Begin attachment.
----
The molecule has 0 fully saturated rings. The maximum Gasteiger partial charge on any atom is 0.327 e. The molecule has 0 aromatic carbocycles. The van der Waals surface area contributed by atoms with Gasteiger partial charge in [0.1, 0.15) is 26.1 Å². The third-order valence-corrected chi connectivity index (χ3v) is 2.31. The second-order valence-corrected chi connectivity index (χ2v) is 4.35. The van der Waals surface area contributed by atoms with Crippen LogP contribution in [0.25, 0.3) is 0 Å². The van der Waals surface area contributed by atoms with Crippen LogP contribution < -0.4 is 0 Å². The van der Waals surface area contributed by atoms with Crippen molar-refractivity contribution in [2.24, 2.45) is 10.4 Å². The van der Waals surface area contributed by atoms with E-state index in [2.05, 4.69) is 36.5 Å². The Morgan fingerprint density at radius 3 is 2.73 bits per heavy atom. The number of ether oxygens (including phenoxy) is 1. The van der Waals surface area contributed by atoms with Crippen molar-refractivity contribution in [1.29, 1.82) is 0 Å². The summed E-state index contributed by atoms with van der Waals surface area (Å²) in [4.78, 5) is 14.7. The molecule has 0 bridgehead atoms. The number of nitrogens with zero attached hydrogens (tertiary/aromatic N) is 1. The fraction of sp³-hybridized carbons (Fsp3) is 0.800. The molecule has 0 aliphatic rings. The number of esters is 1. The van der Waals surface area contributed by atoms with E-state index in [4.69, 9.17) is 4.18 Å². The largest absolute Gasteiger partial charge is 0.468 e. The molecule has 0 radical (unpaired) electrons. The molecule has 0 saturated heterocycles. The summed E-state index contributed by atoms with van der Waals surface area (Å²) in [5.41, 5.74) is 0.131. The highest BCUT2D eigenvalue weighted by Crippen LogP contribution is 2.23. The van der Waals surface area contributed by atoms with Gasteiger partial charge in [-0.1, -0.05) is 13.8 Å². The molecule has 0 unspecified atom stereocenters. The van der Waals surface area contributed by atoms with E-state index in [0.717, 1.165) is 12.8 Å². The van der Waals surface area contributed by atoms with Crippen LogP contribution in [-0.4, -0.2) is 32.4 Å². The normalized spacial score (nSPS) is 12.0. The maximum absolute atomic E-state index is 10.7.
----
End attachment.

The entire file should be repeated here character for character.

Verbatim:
The molecule has 0 fully saturated rings. The maximum Gasteiger partial charge on any atom is 0.327 e. The molecule has 0 aromatic carbocycles. The van der Waals surface area contributed by atoms with Gasteiger partial charge in [0.1, 0.15) is 26.1 Å². The third-order valence-corrected chi connectivity index (χ3v) is 2.31. The second-order valence-corrected chi connectivity index (χ2v) is 4.35. The van der Waals surface area contributed by atoms with Crippen LogP contribution in [0.25, 0.3) is 0 Å². The van der Waals surface area contributed by atoms with Crippen LogP contribution < -0.4 is 0 Å². The van der Waals surface area contributed by atoms with Crippen molar-refractivity contribution in [2.24, 2.45) is 10.4 Å². The van der Waals surface area contributed by atoms with E-state index in [2.05, 4.69) is 36.5 Å². The Morgan fingerprint density at radius 3 is 2.73 bits per heavy atom. The number of ether oxygens (including phenoxy) is 1. The van der Waals surface area contributed by atoms with Crippen molar-refractivity contribution in [1.29, 1.82) is 0 Å². The summed E-state index contributed by atoms with van der Waals surface area (Å²) in [4.78, 5) is 14.7. The molecule has 0 bridgehead atoms. The number of nitrogens with zero attached hydrogens (tertiary/aromatic N) is 1. The fraction of sp³-hybridized carbons (Fsp3) is 0.800. The molecule has 0 aliphatic rings. The number of esters is 1. The van der Waals surface area contributed by atoms with E-state index in [4.69, 9.17) is 4.18 Å². The largest absolute Gasteiger partial charge is 0.468 e. The molecule has 0 radical (unpaired) electrons. The molecule has 0 saturated heterocycles. The summed E-state index contributed by atoms with van der Waals surface area (Å²) in [5.41, 5.74) is 0.131. The highest BCUT2D eigenvalue weighted by Crippen LogP contribution is 2.23. The van der Waals surface area contributed by atoms with Gasteiger partial charge in [-0.1, -0.05) is 13.8 Å². The molecule has 0 unspecified atom stereocenters. The van der Waals surface area contributed by atoms with E-state index in [0.717, 1.165) is 12.8 Å². The van der Waals surface area contributed by atoms with Crippen LogP contribution in [-0.4, -0.2) is 32.4 Å². The normalized spacial score (nSPS) is 12.0. The maximum absolute atomic E-state index is 10.7.